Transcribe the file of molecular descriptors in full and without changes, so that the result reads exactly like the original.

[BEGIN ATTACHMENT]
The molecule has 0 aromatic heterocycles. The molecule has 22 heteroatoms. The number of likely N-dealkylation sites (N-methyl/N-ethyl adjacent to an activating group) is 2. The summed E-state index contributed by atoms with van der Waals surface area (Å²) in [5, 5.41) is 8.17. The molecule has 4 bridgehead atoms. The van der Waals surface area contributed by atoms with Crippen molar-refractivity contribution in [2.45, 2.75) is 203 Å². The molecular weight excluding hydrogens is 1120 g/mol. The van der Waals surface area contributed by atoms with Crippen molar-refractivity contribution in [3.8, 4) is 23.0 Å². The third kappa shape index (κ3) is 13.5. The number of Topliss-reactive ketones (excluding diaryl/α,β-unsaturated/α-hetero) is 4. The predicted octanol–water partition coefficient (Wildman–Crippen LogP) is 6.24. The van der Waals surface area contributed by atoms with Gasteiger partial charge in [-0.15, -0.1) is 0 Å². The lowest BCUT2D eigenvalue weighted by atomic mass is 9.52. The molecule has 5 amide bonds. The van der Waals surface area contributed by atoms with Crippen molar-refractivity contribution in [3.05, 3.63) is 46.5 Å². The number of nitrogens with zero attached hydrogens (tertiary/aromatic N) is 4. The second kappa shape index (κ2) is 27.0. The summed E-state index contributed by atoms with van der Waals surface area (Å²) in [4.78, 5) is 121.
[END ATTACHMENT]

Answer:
The molecule has 0 aromatic heterocycles. The molecule has 22 heteroatoms. The number of likely N-dealkylation sites (N-methyl/N-ethyl adjacent to an activating group) is 2. The summed E-state index contributed by atoms with van der Waals surface area (Å²) in [5, 5.41) is 8.17. The molecule has 4 bridgehead atoms. The van der Waals surface area contributed by atoms with Crippen molar-refractivity contribution in [2.45, 2.75) is 203 Å². The molecular weight excluding hydrogens is 1120 g/mol. The van der Waals surface area contributed by atoms with Crippen molar-refractivity contribution in [3.8, 4) is 23.0 Å². The third kappa shape index (κ3) is 13.5. The number of Topliss-reactive ketones (excluding diaryl/α,β-unsaturated/α-hetero) is 4. The predicted octanol–water partition coefficient (Wildman–Crippen LogP) is 6.24. The van der Waals surface area contributed by atoms with Gasteiger partial charge in [-0.15, -0.1) is 0 Å². The lowest BCUT2D eigenvalue weighted by atomic mass is 9.52. The molecule has 5 amide bonds. The van der Waals surface area contributed by atoms with Crippen molar-refractivity contribution in [3.05, 3.63) is 46.5 Å². The number of nitrogens with zero attached hydrogens (tertiary/aromatic N) is 4. The second kappa shape index (κ2) is 27.0. The summed E-state index contributed by atoms with van der Waals surface area (Å²) in [4.78, 5) is 121.